Double Mastectomy Shows Same Benefit As Lumpectomy for Average Risk

Breast Cancer News
September 26, 2014
Robin Warshaw, Contributing Writer
Reviewed By: 
Lisa Jablon, MD

A recent study of California women with early-stage breast cancer showed that bilateral mastectomy has the same impact on survival as breast-conserving surgery, or lumpectomy, followed by radiation therapy.

With a sharp increase in the number of women choosing bilateral mastectomy – or double mastectomy, the removal of both breasts – when only one breast is affected by breast cancer, many want to know if that procedure helps survival compared to less-extensive surgeries.

Women at higher risk, such as those with BRCA gene mutations or strong family histories of breast cancer, may have more reason to consider choosing double mastectomy.


Women diagnosed with early-stage breast cancer in one breast may have a choice of surgical treatments: lumpectomy to remove the tumor, plus radiation therapy; single mastectomy to remove the affected breast; or double mastectomy. Earlier studies show similar survival rates for people treated with lumpectomy and mastectomy.

Yet more women have been choosing double mastectomy, which has a longer recovery period and higher risk of complications. Experts believe this may relate to worry about future breast cancer developing or wanting more similar breasts after reconstruction. A small percentage of the increase may be due to genetic testing, as some carriers of BRCA gene mutations may decide to have preventive double mastectomy.


The researchers wanted to better understand the use and survival outcomes of double mastectomy. They also wanted to find out whether some people were being overtreated by having double mastectomy, based on the balance of its risks and benefits.

The study was designed to find out whether certain groups of people were more likely to choose double mastectomy and also learn whether there were differences in mortality, or deaths, within treatment types.


Using a database containing nearly all cancer cases in California, the researchers analyzed surgical treatments for women with stage 0–III breast cancer from 1998 through 2011. The study evaluated use and results by age, diagnosis, socioeconomic status and other factors.


The study looked at data for 189,734 women. Of those, 10,126 were younger than 40 years old at diagnosis.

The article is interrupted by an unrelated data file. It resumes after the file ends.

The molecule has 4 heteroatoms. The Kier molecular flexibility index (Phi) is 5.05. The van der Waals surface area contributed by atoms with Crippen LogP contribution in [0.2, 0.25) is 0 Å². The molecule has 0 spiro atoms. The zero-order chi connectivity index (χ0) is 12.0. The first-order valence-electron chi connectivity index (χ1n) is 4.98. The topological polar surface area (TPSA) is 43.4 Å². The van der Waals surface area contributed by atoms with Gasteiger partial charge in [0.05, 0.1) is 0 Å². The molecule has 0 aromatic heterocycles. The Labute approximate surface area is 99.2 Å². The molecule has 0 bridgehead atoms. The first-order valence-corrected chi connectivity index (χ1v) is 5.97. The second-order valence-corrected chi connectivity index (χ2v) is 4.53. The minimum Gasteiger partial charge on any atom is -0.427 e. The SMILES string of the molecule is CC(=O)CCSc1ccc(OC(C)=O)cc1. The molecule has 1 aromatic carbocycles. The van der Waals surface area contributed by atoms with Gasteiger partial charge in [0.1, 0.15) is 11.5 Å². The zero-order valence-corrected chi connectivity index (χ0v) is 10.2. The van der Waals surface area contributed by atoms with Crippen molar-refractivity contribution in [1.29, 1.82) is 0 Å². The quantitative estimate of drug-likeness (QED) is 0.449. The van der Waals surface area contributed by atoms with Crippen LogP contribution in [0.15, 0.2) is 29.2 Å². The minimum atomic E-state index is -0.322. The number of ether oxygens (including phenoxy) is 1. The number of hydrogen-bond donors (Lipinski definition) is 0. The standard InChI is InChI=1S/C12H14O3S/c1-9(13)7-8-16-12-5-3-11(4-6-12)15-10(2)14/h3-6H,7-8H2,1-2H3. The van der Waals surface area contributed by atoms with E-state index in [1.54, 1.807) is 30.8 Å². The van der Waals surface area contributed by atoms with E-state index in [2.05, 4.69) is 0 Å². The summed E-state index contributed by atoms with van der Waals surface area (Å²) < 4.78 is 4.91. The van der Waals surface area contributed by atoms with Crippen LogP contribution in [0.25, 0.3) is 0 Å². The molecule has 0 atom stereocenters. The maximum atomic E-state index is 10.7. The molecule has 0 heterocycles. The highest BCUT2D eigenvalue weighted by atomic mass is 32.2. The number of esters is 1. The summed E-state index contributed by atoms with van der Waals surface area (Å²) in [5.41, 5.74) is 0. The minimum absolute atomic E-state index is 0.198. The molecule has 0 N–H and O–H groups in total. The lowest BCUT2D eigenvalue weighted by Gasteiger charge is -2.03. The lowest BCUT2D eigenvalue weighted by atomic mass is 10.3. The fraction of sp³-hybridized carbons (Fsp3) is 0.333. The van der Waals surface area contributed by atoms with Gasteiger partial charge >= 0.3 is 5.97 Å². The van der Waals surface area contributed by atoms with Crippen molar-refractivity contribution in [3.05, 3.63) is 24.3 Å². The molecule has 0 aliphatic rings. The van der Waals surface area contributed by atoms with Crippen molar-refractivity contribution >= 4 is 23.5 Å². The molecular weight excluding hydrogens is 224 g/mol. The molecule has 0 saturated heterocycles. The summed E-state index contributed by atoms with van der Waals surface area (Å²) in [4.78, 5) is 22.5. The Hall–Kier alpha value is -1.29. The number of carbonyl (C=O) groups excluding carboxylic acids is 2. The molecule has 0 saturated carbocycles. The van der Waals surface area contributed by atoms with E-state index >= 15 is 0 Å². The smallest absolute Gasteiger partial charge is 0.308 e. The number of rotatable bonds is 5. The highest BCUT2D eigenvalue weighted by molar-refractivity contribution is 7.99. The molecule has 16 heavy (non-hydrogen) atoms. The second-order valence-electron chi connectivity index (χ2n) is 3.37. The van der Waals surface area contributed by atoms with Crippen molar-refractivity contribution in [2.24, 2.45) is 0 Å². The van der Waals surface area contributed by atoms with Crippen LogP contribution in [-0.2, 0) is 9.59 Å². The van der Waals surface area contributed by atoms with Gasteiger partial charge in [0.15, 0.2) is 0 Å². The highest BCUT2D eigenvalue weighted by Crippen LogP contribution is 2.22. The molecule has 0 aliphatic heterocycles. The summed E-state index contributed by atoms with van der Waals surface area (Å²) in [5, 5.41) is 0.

Double mastectomy use rose from 2 percent in 1998 to 12.3 percent in 2011. The rate for women younger than 40 increased the most: from 3.6 percent in 1998 to 33 percent in 2011.

Despite the increased use of double mastectomy by women with early-stage breast cancer, the study showed no survival difference between double mastectomy and lumpectomy with radiation. Single mastectomy was associated with higher mortality than the other two surgical options, a finding which the researchers said could be due to socioeconomic factors.

Women who chose double mastectomy instead of lumpectomy with radiation therapy were more likely to

  • be younger than 50 at diagnosis
  • be non-Hispanic white
  • receive care at an NCI-designated cancer center
  • live in a neighborhood with higher socioeconomic status

Single mastectomy was most associated with

  • diagnosis at an age other than 50 to 64 years
  • Asian, Hispanic and American Indian race or ethnicity
  • being married
  • having public insurance or Medicaid
  • getting care at hospital serving people with less ability to pay for care

Compared with double mastectomy, women who chose lumpectomy treatment were more likely to be 65 or older, married, of a minority race or ethnicity, receive adjuvant therapy and not have private insurance. Non-Hispanic blacks more often chose lumpectomy over single mastectomy.

What This Means For You

Receiving a breast cancer diagnosis can create great anxiety. You may feel you need to make treatment decisions while you are still gathering and processing information, and while you are experiencing a lot of worry or distress. It may be helpful for you to read the free LBBC Guide to Understanding Treatment Decisions.

Your medical oncologist and breast surgeon should be able to explain your surgical options to you, based on your diagnosis. Take the time you need when talking with healthcare providers to understand your risk factors for recurrence based on treatment types, your family history and other factors, in order to reach an individual decision.

It may seem to make logical and emotional sense that one treatment would have better long-term survival than another, but this study offers scientific evidence that – for women at average risk – neither double mastectomy nor lumpectomy with radiation therapy is better than the other.

If you would like to talk with someone who has faced similar treatment decision-making, contact LBBC’s Breast Cancer Helpline. Our confidential service offers support and information to help you.

Kurian, AW, Lichtensztajn, DY, Keegan, THM, et al. Use of and Mortality After Bilateral Mastectomy Compared With Other Surgical Treatments for Breast Cancer in California, 1998-2011JAMA, 2014; DOI: 10.1001/jama.2014.10707

This article was supported by Cooperative Agreement Number DP11-1111 from The Centers for Disease Control and Prevention. Its contents are solely the responsibility of the authors and do not necessarily represent the official views of the Centers for Disease Control and Prevention

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